In 1925 Professor Abraham Perold’s uniquely South African invention, a wine we’re all very familiar with, and probably enjoy all to often was invented.

South Africa has many great inventions, from the kreepy crawly to the CAT scan, but is this the oldest? Pinotage is South Africa’s signature variety wine grape and was bred from a cross between Pinot noir and Cinsaut grapes. And can Pinotage be considered an invention?

What defines an invention?

Generally, an invention is something that did not previously exist in nature or which did not previously exist in the form in which it is now found. 

So by this definition, Pinotage could be considered an invention as it did not exist before Abraham Perold cross-bred the two grape varieties.

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A brief history

Perold was the first professor of viticulture at Stellenbosch University, and he created the grape in an attempt to create a grape that was resistant to the diseases that were plaguing the vineyards at the time. Pinotage is a black wine grape that is grown in South Africa. It is a cross between Pinot noir and Cinsaut.

Perold never got to taste a wine made from his own creation. The plants, grown from four seeds in his garden, were saved from oblivion by Dr Charles Niehaus, a young lecturer at the University of Stellenbosch, when Perold left to join the KWV co-operative in 1927. It wasn’t until 1941, the year of Perold’s death, that the first Pinotage was vinified at Elsenburg Agricultural College. By such small margins did the grape survive.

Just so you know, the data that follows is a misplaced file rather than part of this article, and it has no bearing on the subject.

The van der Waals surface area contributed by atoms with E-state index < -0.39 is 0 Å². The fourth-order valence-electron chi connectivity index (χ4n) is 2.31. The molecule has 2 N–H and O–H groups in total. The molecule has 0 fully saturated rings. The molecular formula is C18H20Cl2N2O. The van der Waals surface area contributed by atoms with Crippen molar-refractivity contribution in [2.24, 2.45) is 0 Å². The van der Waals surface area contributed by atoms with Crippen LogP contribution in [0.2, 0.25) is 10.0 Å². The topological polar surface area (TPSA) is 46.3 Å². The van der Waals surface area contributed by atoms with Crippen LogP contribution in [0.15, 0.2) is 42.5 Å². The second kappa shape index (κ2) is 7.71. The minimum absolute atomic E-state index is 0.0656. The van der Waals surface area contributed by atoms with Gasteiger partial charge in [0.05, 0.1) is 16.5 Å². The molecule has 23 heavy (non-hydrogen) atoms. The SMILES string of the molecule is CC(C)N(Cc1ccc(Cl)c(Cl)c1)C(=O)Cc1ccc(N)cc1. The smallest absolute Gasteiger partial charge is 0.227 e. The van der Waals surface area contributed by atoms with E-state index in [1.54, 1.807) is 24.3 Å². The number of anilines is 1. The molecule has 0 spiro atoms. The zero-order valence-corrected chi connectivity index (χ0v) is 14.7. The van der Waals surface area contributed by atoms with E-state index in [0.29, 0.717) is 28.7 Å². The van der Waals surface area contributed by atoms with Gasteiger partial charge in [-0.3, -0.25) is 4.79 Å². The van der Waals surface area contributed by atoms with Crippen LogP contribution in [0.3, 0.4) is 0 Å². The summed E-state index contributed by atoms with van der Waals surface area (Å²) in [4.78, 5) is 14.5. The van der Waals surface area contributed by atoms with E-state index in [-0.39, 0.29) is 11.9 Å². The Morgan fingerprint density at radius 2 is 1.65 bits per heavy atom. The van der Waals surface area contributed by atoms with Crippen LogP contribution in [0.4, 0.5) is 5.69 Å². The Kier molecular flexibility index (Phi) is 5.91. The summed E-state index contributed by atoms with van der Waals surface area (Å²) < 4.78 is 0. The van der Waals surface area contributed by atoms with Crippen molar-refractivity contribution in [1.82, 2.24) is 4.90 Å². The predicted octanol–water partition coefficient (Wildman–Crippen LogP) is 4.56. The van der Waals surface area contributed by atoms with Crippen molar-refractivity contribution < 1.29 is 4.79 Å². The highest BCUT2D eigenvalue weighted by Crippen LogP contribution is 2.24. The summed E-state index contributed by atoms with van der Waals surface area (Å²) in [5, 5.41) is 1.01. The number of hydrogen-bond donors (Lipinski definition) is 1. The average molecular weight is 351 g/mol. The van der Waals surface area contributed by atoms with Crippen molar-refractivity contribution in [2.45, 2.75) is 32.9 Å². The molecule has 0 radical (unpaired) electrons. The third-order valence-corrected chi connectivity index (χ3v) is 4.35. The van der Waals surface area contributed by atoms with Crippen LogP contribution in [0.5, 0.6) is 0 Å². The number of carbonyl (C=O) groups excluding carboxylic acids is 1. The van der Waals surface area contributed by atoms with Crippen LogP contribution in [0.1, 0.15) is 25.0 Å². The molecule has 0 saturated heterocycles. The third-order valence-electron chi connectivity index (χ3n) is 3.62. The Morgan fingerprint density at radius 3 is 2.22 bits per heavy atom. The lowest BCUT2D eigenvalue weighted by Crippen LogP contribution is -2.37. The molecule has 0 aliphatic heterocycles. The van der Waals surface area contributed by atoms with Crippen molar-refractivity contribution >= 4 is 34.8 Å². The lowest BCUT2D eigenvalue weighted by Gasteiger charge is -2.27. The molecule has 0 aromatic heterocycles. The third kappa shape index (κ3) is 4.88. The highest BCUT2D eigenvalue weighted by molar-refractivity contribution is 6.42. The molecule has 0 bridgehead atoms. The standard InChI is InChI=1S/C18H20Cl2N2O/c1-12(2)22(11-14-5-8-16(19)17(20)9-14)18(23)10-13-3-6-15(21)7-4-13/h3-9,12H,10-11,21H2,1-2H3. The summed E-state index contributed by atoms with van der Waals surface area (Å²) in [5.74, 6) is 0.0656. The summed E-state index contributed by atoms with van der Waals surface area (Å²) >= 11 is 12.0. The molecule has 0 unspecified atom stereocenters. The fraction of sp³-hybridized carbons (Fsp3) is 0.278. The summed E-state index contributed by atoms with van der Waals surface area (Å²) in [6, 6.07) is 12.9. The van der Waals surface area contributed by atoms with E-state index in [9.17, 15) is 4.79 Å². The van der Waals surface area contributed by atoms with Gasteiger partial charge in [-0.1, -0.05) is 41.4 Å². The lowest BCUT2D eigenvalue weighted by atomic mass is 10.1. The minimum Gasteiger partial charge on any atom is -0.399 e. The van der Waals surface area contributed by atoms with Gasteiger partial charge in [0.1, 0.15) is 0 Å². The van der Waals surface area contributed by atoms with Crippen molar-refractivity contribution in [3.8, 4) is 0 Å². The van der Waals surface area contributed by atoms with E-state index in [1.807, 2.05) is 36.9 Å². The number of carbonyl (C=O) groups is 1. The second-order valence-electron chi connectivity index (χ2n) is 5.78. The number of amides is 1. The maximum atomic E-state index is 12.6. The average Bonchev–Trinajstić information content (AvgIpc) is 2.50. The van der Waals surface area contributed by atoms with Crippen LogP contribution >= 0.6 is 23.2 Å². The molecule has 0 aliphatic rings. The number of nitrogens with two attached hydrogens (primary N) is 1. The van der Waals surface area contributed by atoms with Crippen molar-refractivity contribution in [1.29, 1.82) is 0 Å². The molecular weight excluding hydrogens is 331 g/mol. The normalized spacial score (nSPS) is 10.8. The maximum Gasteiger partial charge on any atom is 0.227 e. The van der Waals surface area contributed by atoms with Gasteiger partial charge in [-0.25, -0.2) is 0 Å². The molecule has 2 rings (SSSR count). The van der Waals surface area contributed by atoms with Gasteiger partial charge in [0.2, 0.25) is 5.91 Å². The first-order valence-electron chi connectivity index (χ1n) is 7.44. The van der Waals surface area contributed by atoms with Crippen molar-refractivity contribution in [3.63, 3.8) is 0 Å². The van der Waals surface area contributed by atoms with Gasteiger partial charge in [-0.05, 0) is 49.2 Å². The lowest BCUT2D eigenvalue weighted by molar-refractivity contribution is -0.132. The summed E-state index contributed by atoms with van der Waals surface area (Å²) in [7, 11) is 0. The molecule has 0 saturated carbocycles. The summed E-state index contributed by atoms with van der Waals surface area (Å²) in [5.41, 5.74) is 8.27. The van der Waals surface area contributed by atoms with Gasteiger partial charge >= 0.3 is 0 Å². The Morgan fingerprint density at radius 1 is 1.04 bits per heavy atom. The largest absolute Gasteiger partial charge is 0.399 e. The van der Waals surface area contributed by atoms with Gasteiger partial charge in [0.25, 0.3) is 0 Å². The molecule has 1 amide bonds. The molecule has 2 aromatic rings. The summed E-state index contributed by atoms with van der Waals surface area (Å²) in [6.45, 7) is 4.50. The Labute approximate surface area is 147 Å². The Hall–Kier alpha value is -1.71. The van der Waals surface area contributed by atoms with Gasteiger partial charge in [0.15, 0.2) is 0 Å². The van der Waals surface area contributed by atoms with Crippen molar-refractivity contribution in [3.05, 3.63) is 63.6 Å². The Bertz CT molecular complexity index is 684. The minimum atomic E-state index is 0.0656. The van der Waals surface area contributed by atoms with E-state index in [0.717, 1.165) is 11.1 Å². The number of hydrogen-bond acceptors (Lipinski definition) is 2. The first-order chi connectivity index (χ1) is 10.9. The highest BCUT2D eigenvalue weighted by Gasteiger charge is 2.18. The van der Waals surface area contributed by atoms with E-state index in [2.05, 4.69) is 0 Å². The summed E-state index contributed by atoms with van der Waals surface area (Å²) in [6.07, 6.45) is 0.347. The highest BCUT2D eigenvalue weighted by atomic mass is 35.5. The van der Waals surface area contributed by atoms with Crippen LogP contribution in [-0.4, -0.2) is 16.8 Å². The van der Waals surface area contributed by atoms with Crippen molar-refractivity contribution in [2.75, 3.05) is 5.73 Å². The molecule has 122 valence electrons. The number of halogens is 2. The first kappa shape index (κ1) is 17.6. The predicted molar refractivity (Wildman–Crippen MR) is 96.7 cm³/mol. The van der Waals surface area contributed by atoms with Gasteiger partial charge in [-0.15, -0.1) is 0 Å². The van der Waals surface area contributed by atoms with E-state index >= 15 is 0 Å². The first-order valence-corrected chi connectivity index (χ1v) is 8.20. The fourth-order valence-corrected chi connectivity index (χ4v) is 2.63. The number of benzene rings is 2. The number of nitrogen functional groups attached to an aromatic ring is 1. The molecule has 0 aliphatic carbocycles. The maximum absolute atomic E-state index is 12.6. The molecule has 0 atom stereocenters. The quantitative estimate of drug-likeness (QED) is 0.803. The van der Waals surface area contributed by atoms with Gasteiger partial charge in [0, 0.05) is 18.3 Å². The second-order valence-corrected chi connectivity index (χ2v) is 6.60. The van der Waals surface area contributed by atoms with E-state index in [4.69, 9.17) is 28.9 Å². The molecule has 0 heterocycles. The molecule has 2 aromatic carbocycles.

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Who drinks it?

According to Wines of South Africa, around 40 000 tons of Pinotage are harvested each year. Somebody must be drinking it? It wasn’t until the 1960s that Pinotage started to gain popularity. Today, it is one of the most popular varieties of wine in South Africa. The wine is known for its earthy, smoky flavour and is steadily becoming more popular in the United States.

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Tim Atkin a Wine Master writing for Decanter Magazine suggest that ‘if Perold had tried a Pinotage, he’d have pulled the whole lot up and saved the world from this much-maligned crossing of Cinsault and Pinot Noir. The fact that Pinotage is barely grown outside the Cape confirms what a lot of people think: the variety isn’t up to snuff. Even in South Africa it divides opinion. For every winemaker who considers it a USP, there are just as many who think that it’s a second division variety at best.’

You’ll have to decide for yourself if you think Pinotage is worthy of being called an invention, but there’s no doubt that it’s uniquely South African. So next time you’re enjoying a glass of the country’s finest, spare a thought for Perold and his part in making it all possible.


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